Physicochemical parameters: Spearman correlation analysis indicated that average values of GSI were positively related to pH, dissolved oxygen, conductivity, water transparency and Chl a; and negatively correlated to temperature, precipitation, and water level benchmark altimetry (Table 1). When wáter level was plotted against GSI, it was observed that GSI values presented a response to the hydrologic cycle at Barra Bonita Reservoir, with a two month delay for both increases and decreases of values (Fig. 3).



Feeding: Dietary items found in the stomachs of O. niloticus consisted almost exclusively of phytoplankton and periphytic algae (99.6%) with a low presence of zooplankton (0.4%). The algae group Crysophyta was predominant in winter-2004 (64.9%) and moderately high in spring-2004 (39.1%). The Cyanophyta, particularly the filamentous types, predominated in summer-2005 (41.3%) and autumn-2005 (62.9%) (Fig. 4). A large amount of sediment was present in fish stomachs, suggesting that O. niloticus may search for food along the bottom of the reservoir.

Length-weight relationship: The standard length of O. niloticus varied from 11.0cm-31.2cm (Lpmaen=18.3cm, SD=2.1), but most of the specimens were between 17.0cm-17.9cm. The length-weight relationship can be described by the formula: ln Wt=-2.8532+2.8835 ln Lp, where R2=0.8941. The t-test indicated a value of b that differed from zero (t(1:1713) =119.28, p=0.00) and three (the condition of isometric growth) (t (1:1713)=75.76, p=0.00), thus indicating negative allometric growth.

Parameters of growth and mortality estimates: Growth parameters were as follows: L∞=33.60cm, k=0.63/year (Table 2). The length growth equation was as follows: Lt=33.60[1exp(0.63 (t–t0))]. The length growth curve suggested the presence of two welldefined cohorts (Fig. 5). The index of growth performance was estimated to be Φ’=2.85 (Table 2).



Longevity potential was estimated to be tmax=4.76 years (Table 2). The length-age structure analysis indicated that most O. niloticus caught in this fishery were 1-2 years old (98.5%), of which 81.2% were about 1.5 years old (Table 3).



The values for instantaneous total mortality rate (Z), natural mortality rate (M) and fishing mortality rate (F) were estimated to be 2.81/year, 1.20/year and 1.61/year, respectively (Table 2). Mortality due to fishing was more important than the other causes of mortality (F>M). Table 4 provides a comparison, based on parameters for growth and mortality, between this study and other studies in O. niloticus.

Relative yield per recruit (Y’/R) and relative biomass per recruit (B’/R): The values of E (0.570) and Emax (0.776) (Table 2) indicate that overfishing of O. niloticus is not occurring in the Barra Bonita Reservoir (i.e., E <Emax). It was, however, noted that the value of E exceeded the value of E0.5 (0.349) and was very close to E0.1 (0.604) (Table 2).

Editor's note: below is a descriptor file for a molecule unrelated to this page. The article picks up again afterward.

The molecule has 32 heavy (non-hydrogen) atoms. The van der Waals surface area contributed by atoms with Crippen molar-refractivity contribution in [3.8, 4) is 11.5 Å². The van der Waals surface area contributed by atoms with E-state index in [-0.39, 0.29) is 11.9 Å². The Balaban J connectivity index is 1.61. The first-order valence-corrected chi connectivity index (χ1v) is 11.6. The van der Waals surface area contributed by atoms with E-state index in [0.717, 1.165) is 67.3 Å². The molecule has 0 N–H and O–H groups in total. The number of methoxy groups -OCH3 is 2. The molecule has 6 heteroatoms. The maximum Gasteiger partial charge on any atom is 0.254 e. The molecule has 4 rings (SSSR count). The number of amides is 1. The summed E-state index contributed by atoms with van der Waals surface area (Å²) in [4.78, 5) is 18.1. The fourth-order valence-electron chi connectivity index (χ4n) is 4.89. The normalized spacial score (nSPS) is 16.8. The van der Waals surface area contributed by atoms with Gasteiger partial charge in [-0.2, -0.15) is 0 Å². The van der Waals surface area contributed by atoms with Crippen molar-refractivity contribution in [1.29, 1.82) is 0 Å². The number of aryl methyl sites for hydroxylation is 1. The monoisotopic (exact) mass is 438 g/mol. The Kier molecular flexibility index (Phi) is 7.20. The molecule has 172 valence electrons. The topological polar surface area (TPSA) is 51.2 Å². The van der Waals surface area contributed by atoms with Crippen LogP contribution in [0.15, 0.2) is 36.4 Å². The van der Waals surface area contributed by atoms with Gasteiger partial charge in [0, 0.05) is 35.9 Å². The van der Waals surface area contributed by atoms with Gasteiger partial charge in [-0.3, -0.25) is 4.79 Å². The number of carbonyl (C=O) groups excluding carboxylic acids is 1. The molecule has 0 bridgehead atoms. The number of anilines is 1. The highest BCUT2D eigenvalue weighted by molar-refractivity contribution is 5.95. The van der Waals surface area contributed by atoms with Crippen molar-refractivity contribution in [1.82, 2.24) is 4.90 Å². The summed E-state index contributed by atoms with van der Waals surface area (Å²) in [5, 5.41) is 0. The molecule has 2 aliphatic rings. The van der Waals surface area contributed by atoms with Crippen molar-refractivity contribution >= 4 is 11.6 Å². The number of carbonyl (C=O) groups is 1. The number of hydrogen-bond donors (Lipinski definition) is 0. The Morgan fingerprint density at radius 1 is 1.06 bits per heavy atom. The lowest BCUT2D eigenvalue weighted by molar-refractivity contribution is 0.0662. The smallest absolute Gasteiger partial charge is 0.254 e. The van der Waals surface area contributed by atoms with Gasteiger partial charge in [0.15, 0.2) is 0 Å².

Discussion

Reproductive dynamics: The sex ratio of most fish species in the wild tends to be 1:1, but deviations can occur and seasonal variations are common (Helfman et al. 2007). The sex ratio is influenced by several factors, including mortality, longevity  and growth rate; these in turn lead to differences in the catch rate (King & Etim 2004). Differences in sex ratio for tilapia species have been verified in introduced populations such as O. niloticus in Mexico (Peña-Mendoza et al. 2005) and in Lake Victoria, Kenya (Njiru et al. 2006) and in natural populations, such as Tilapia mariae in Nigeria (King & Etim 2004) and O. esculentus in Lake Victoria and Lake Kyoga (Nagayi-Yawe et al. 2006). Two possible reasons may account for the sex ratio observed in our study. Firstly, it may relate to the reproductive strategies of the population and to differences in the dispersal of males and females after completion of the reproductive process. Lowe-McConnell (1987) reported that males make nests in shallow water during the reproductive process. Females release the eggs immediately after spawning (the eggs are usually fertilized in their mouth) and remain in the beds, or move to safer places for incubation and protection of the spawn. The males are, however, more likely to be caught because they disperse when searching for food. This hypothesis might explain the differences in sex ratio of O. niloticus in Lake Victoria (Njiru et al. 2006) and in the Emiliano Zapata Reservoir in Mexico (Peña-Mendoza et al. 2005). Secondly, differential growth rates in males and females (Wootton 1995, King & Etim 2004), with higher rates being found in males, may mean that males are more susceptible than females to capture by fishing gears (10cm mesh with opposite knots). We performed exploratory data analysis, which did not reveal significant differences in the growth rates of O. niloticus males and females, in the Barra Bonita Reservoir. Thus, the differences in the sex ratio observed in this study are likely to relate more to reproductive behavior than to growth rates.

An analysis of average values of GSI and the frequency distribution of maturation stages indicated that O. niloticus reproduced throughout the year in the Barra Bonita Reservoir, with reproduction peaks in winter and spring. A long reproductive period for this species was reported in other ecosystems in which it was introduced, although reproductive peaks varied among localities (Cala & Bernal 1997, Barbieri et al. 2000a, Duponchelle et al. 2000, Gomez-Marquez et al. 2003, Peterson et al. 2004, Pena-Mendonza et al. 2005, Njiru et al. 2006, Komolafe & Arawono 2007, Kwarfo-Apegyah & Ofori-Danson 2010).